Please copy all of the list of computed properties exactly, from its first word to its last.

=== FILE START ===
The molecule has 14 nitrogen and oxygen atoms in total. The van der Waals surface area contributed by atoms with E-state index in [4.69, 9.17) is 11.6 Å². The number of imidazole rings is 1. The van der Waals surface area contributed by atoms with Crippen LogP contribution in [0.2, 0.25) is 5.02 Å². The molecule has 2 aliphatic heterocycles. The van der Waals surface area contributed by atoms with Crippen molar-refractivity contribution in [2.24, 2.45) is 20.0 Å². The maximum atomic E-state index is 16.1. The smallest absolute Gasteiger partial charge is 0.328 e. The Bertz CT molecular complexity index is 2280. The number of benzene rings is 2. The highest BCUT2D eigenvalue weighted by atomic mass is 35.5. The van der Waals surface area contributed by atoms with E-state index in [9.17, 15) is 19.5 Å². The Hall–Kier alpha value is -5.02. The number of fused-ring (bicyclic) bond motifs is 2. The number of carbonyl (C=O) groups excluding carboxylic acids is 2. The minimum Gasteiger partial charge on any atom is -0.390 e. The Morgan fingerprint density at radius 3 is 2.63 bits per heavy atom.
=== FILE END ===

The molecule has 14 nitrogen and oxygen atoms in total. The van der Waals surface area contributed by atoms with E-state index in [4.69, 9.17) is 11.6 Å². The number of imidazole rings is 1. The van der Waals surface area contributed by atoms with Crippen LogP contribution in [0.2, 0.25) is 5.02 Å². The molecule has 2 aliphatic heterocycles. The van der Waals surface area contributed by atoms with Crippen molar-refractivity contribution in [2.24, 2.45) is 20.0 Å². The maximum atomic E-state index is 16.1. The smallest absolute Gasteiger partial charge is 0.328 e. The Bertz CT molecular complexity index is 2280. The number of benzene rings is 2. The highest BCUT2D eigenvalue weighted by atomic mass is 35.5. The van der Waals surface area contributed by atoms with E-state index in [9.17, 15) is 19.5 Å². The Hall–Kier alpha value is -5.02. The number of fused-ring (bicyclic) bond motifs is 2. The number of carbonyl (C=O) groups excluding carboxylic acids is 2. The minimum Gasteiger partial charge on any atom is -0.390 e. The Morgan fingerprint density at radius 3 is 2.63 bits per heavy atom.